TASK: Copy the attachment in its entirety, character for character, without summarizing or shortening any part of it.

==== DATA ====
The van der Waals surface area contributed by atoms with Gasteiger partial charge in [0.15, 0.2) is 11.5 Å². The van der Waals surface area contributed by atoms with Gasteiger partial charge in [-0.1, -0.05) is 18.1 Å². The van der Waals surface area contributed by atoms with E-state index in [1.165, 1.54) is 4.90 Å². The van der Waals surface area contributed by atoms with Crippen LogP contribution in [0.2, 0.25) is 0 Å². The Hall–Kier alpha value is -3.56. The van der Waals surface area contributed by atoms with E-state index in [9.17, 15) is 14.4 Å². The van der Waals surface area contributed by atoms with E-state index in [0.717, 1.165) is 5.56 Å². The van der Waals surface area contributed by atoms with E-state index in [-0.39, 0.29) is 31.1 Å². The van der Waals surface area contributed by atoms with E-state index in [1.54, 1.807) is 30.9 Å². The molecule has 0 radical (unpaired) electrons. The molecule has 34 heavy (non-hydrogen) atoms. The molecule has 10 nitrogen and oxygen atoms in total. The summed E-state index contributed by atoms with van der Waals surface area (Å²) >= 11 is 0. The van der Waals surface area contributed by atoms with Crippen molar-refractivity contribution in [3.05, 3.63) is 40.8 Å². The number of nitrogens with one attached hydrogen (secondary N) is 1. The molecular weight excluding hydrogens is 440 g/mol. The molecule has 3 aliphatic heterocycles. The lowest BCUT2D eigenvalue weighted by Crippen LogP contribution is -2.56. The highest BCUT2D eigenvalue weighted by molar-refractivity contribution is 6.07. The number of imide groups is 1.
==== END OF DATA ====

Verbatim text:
The van der Waals surface area contributed by atoms with Gasteiger partial charge in [0.15, 0.2) is 11.5 Å². The van der Waals surface area contributed by atoms with Gasteiger partial charge in [-0.1, -0.05) is 18.1 Å². The van der Waals surface area contributed by atoms with E-state index in [1.165, 1.54) is 4.90 Å². The van der Waals surface area contributed by atoms with Crippen LogP contribution in [0.2, 0.25) is 0 Å². The Hall–Kier alpha value is -3.56. The van der Waals surface area contributed by atoms with E-state index in [9.17, 15) is 14.4 Å². The van der Waals surface area contributed by atoms with E-state index in [0.717, 1.165) is 5.56 Å². The van der Waals surface area contributed by atoms with E-state index in [-0.39, 0.29) is 31.1 Å². The van der Waals surface area contributed by atoms with E-state index in [1.54, 1.807) is 30.9 Å². The molecule has 0 radical (unpaired) electrons. The molecule has 34 heavy (non-hydrogen) atoms. The molecule has 10 nitrogen and oxygen atoms in total. The summed E-state index contributed by atoms with van der Waals surface area (Å²) >= 11 is 0. The van der Waals surface area contributed by atoms with Crippen molar-refractivity contribution in [3.05, 3.63) is 40.8 Å². The number of nitrogens with one attached hydrogen (secondary N) is 1. The molecular weight excluding hydrogens is 440 g/mol. The molecule has 3 aliphatic heterocycles. The lowest BCUT2D eigenvalue weighted by Crippen LogP contribution is -2.56. The highest BCUT2D eigenvalue weighted by molar-refractivity contribution is 6.07. The number of imide groups is 1.